Staff portrait for Taylor Jang.
By ,
Coyote Valley Project Manager

When POST purchased the 353-acre Alpine Ranch in 2012, we knew it was a special place. Bordered by Sam McDonald and Pescadero Creek Parks, the location boasts astounding views of the Pescadero Creek watershed. Its pond, tributaries and plentiful redwood trees provide habitats for myriad species — some threatened and endangered.

A cabin in major need of repair also came with the grounds, and we saw its potential as a relaxing spot for tired hikers and a unique overnight destination. After extensive renovations, we were excited to share the upgraded Audrey Edna Cabin (named in memory of a major donor’s loved one) with the public. But various complications slowed our course, and we had to rethink the cabin’s immediate future.

POST and our partners agree: All people need connections to nature, not only for recreation, but for their physical and mental health. Research demonstrates that access to safe, outdoor areas has vast benefits including reduced stress and depression, lower blood pressure, improved immune function and more.

 

A Welcoming Place to Gather

Though a public rental system is not yet available, many people have already found refuge at the cabin as a result of our work with trusted local organizations. We’ve hosted families, youth groups, healthcare providers, nonprofit professionals, convalescing patients and more.

We’ve designed the cabin so that that people of all ages and abilities can gather there comfortably. In addition to opportunities for open-air adventures, visitors can rest, recharge and reflect. The cabin’s interior includes plenty of seating, educational guides, board games and children’s activities; its communal space invites people to gather for food, conversations and play, or venture outside to take in the scenery.

You needn’t go far to do so. From a perch on the veranda, you can soak in the ever-present birdsong. Creatures abound if only you watch for them. There are western fence lizards, zig-zagging coveys of quail and speedy cotton-tail rabbits. About 40 paces from the deck, a viewing area overlooks a sweeping forested vista.

A guest enjoys a panoramic view of the fog rolling in through the treetops. As one person wrote in the cabin’s guestbook: “We spent a long time in the early evening enjoying the glorious views from the benches. When it became dark, we could spot the Milky Way and several planets.”

San Mateo County Park Prescription (Park Rx)

At a conference several years ago, I had the pleasure of meeting Dr. Rachel Borovina of San Mateo County Health — co-founder of their Park Rx program. There, we had a fruitful and energizing discussion about the connection between outdoor equity and mental and physical health. This led to a promising new idea. What if POST and Park Rx joined forces to offer an immersive, overnight experience at the cabin for local patients and their families?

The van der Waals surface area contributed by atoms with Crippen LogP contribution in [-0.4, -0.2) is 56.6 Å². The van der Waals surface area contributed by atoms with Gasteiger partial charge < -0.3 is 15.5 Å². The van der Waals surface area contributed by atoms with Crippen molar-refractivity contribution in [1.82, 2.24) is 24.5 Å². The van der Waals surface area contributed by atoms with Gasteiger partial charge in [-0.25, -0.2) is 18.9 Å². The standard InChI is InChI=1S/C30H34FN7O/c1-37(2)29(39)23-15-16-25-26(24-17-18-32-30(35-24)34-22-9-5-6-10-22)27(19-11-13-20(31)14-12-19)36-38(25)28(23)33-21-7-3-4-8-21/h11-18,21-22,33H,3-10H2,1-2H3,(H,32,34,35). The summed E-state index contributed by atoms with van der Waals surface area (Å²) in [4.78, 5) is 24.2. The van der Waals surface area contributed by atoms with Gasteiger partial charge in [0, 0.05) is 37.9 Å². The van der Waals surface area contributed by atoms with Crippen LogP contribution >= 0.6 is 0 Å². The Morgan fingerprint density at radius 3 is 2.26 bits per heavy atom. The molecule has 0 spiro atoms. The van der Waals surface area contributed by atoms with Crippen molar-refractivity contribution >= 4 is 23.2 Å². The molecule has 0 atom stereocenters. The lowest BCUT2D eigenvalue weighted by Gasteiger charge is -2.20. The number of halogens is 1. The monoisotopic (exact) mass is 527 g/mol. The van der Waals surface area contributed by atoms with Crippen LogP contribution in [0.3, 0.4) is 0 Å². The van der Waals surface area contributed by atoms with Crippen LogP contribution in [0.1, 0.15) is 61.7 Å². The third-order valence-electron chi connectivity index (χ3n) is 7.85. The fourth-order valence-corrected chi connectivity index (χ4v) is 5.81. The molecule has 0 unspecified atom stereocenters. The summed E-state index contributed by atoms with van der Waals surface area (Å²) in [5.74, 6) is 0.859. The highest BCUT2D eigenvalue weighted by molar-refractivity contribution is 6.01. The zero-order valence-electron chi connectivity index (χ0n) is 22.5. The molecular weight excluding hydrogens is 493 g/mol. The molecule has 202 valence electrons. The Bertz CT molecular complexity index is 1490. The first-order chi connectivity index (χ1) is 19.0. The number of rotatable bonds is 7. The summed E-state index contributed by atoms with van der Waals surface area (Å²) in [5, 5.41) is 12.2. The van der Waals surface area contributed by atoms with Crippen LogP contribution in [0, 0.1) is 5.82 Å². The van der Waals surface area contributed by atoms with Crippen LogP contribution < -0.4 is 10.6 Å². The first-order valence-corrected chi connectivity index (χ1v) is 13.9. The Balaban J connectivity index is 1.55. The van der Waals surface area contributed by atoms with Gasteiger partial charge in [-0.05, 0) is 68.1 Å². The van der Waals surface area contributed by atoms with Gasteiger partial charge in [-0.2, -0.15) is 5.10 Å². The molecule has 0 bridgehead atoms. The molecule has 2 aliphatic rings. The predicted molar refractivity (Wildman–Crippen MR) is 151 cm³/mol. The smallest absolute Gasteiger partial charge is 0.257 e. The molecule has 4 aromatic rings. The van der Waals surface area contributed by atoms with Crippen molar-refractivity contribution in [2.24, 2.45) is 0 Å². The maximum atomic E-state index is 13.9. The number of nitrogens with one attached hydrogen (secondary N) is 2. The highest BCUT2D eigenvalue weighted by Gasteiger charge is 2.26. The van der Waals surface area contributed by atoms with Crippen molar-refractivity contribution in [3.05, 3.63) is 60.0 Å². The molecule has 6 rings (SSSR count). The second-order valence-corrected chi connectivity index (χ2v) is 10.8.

Led by a pediatrician from the San Mateo Medical Center and a community program specialist from Public Health Policy and Planning, Park Rx has a unique connection to the population they serve. Patients have been open with them about the barriers to outdoor access they’ve experienced generally and at the cabin, like cost and ownership of gear, accommodations for individuals with disabilities and an assumed comfort level with being in remote, natural settings.

Three hikers enjoy the nearby trails. “It was so lovely to be able to observe the wilderness at different times of day,” wrote one visitor in the guest book, “and hear all the animals and bird sounds as well as the deep silence.” Another guest asked: “Who would have thought there could be such peace, beauty and solitude only 40 minutes from home in Silicon Valley?”

Creating a More Inclusive Experience

With these obstacles in mind, we worked together to create a more inclusive experience. Visitors have approached the cabin via varied routes. Some toted their gear over two steep-but-shaded miles of rolling hills. Others drove straight to the door. A wheelchair ramp now awaits guests who need it. Visitors can review the cabin guide in English or Spanish. And, following requests for cheerier decor, we added bright artwork by local children.

Through this partnership, we’ve gained valuable insight into how we can create a better experience for everyone who eventually comes to visit.

What’s Next?

Going forward, we’re excited to strengthen our partnership with Park Rx, as well as with other organizations whose members can benefit from a stay at the cabin. What’s more, we understand that fostering equitable access is an ongoing and iterative process.

One day, we hope to open the doors to the public so that everyone can share this one-of-a-kind place — when that’s available, we’ll let you know! In the meantime, we’ll continue to refine the cabin’s amenities with the goal of creating welcoming experiences in nature that our guests will cherish for years to come.

 

 

About Post

Peninsula Open Space Trust (POST) protects open space on the Peninsula and in the South Bay for the benefit of all. Since its founding in 1977, POST has been responsible for saving more than 80,000 acres as permanently protected land in San Mateo, Santa Clara and Santa Cruz counties. Learn more

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